E. Coli Tainted Ground Beef Recall Potentially E. coli tainted ground beef is being recalled by SP Provision of Portland, Oregon. According to an announcement from the U.S. Department of Agriculture (USDA), the recall involves 39,973 lbs of ground beef sold under the brand names Cascade Natural Beef and SP Provisions.
The recalled ground beef products were produced on various dates from April 8, 2009 through May 28, 2009, and were distributed to retail establishments as well as hotels, restaurants and institutions in Oregon and Washington. The products, produced from the same source material, were distributed prior to May 29, 2009.
The potential for contamination with E. coli O157:H7 was discovered through microbiological sampling conducted by the USDA’s Food Safety & Inspection Service (FSIS). FSIS has received no reports of illnesses associated with consumption of these products, however, the recall has been deemed a Class I recall, the department’s most serious type of recall actions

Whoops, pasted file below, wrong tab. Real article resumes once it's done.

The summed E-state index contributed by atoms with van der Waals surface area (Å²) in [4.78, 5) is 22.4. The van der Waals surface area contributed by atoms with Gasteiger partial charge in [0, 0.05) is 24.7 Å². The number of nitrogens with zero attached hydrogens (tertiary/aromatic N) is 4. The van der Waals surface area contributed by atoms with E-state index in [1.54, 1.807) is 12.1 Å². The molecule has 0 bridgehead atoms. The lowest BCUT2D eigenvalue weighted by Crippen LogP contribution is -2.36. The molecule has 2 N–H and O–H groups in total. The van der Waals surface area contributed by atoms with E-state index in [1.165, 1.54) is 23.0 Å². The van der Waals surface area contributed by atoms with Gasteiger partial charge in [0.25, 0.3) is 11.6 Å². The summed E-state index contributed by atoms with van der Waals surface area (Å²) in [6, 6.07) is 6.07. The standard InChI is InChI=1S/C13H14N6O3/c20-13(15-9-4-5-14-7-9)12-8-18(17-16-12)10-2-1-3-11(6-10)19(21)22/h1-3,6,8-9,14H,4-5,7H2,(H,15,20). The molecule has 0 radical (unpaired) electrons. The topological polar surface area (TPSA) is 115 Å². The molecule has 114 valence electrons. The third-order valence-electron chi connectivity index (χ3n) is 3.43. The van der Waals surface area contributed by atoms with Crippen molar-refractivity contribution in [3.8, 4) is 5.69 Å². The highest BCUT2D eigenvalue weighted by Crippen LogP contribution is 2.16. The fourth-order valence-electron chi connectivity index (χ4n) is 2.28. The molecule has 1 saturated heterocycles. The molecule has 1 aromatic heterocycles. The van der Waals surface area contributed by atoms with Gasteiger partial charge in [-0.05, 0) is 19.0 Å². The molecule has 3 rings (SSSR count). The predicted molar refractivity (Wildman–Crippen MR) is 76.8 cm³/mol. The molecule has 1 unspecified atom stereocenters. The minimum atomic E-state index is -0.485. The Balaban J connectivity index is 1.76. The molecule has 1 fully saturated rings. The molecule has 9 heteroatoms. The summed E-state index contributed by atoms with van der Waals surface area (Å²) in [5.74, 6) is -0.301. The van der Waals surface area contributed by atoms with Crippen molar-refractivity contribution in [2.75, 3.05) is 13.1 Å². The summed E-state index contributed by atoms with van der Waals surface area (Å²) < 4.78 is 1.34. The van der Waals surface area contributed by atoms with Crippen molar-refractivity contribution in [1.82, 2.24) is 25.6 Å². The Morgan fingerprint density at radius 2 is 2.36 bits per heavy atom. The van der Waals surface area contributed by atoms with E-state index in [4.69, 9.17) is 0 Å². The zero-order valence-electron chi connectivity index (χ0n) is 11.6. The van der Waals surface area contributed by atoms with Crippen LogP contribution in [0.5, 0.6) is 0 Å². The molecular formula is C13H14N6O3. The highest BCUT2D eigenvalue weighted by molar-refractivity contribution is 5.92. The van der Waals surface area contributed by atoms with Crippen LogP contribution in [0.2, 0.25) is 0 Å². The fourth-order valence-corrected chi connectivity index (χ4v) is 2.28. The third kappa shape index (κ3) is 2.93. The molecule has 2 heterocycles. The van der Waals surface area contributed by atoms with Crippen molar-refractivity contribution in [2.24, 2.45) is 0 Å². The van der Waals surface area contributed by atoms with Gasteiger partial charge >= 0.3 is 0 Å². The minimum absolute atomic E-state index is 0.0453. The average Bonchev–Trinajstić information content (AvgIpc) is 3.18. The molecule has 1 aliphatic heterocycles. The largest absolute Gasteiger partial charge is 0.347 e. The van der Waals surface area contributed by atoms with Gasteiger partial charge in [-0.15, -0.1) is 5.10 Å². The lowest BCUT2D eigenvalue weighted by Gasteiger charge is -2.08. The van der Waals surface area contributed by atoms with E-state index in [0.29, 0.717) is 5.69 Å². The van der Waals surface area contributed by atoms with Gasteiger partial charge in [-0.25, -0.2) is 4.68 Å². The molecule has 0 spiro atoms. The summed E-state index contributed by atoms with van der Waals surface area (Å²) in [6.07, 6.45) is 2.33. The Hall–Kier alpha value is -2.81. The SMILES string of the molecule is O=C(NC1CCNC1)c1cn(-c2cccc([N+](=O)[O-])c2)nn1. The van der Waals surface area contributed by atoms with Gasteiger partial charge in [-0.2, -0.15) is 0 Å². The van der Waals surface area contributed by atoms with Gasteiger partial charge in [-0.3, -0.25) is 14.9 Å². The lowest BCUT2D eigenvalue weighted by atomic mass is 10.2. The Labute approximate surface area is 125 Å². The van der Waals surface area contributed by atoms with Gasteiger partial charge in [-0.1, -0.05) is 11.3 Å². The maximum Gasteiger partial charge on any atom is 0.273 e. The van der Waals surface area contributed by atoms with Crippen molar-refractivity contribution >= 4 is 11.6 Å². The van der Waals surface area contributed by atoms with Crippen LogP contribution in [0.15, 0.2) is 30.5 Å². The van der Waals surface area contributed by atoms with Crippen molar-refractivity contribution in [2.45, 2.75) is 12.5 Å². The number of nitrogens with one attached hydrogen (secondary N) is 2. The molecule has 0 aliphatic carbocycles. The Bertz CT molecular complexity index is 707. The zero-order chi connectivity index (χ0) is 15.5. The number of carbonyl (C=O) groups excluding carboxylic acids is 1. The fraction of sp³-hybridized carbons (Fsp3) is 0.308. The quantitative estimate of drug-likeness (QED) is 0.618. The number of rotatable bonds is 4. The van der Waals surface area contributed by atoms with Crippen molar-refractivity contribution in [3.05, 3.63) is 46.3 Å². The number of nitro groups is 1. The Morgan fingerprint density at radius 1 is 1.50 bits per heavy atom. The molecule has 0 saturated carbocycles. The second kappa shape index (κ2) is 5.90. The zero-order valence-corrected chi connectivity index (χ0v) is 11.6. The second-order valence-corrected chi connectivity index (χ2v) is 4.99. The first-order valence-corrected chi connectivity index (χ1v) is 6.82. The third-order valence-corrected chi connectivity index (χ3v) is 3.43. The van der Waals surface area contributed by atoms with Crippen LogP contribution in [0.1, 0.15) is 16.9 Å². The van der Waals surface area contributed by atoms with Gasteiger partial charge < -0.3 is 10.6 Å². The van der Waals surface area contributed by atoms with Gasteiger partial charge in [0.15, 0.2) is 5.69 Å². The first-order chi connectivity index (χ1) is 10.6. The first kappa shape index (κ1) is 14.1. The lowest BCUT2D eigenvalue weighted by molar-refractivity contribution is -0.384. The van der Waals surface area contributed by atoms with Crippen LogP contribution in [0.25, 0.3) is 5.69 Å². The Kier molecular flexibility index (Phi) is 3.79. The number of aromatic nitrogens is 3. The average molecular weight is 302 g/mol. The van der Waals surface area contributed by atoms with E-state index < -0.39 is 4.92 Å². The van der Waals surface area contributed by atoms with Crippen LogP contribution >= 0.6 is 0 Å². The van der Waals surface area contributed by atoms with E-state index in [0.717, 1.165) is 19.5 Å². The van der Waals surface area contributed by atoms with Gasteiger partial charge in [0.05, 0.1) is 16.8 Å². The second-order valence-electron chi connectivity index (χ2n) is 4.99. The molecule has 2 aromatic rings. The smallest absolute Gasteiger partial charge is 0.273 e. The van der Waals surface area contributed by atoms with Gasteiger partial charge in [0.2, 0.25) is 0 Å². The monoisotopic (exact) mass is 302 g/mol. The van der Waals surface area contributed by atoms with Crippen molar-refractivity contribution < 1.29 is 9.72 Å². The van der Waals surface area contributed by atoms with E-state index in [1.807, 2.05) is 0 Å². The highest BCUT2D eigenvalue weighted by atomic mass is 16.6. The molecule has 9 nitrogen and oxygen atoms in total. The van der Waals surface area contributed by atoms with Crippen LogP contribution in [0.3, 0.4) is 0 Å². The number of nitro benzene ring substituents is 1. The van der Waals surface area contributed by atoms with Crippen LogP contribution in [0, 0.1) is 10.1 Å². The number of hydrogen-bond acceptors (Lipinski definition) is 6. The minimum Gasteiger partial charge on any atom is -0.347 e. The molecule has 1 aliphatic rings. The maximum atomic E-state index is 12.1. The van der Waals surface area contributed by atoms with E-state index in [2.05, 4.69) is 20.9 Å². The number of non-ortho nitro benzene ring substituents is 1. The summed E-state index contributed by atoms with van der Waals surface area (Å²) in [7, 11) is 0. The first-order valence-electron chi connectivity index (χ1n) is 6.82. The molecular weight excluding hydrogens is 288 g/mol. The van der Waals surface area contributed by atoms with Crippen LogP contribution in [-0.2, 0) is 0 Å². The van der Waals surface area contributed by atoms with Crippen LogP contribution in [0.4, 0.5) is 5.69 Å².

Recalled Ground Beef Products
The products involved in this ground beef recall include the following:
Cascade Natural Beef Brand:
- 5-pound and 10-pound bags of ground beef. Each package bears the identifying case code “13-016G.”
- 5-pound and 10-pound bags of chili grind. Each package bears the identifying case code “13-016C.”
- 15-pound boxes of ground beef patties. Each package bears the identifying case code “13-016GP.”
SP Provisions Brand:
- 5-pound and 10-pound bags of ground beef. Each package bears the identifying case code “01-136.”
- 5-pound and 10-pound bags of chili grind. Each package bears the identifying case code “01-136C.”
- 15-pound boxes of ground beef patties. Each package bears the identifying case code “01-136P.”
Each identifying case code is preceded by the date code “040809” through “052809,” signifying the production date in “month/date/year” format, i.e. April 8, 2009 through May 28, 2009. Additionally, each product bears the establishment number “EST. 2866” inside the USDA mark of inspection.
E. coli O157:H7 is a potentially deadly bacterium that can cause bloody diarrhea, dehydration, and in the most severe cases, kidney failure. The very young, seniors and persons with weak immune systems are the most susceptible to foodborne illness.
When a bout of E. coli is serious, victims sometimes require kidney transplants. They may also have scarred intestines that cause lasting digestive difficulty. Even E. coli patients who supposedly recovered can experience long-term health problems later on, as it is estimated that 10 percent of E. coli sufferers develop a life-threatening complication called hemolytic uremic syndrome, or HUS, where their kidneys and other organs fail.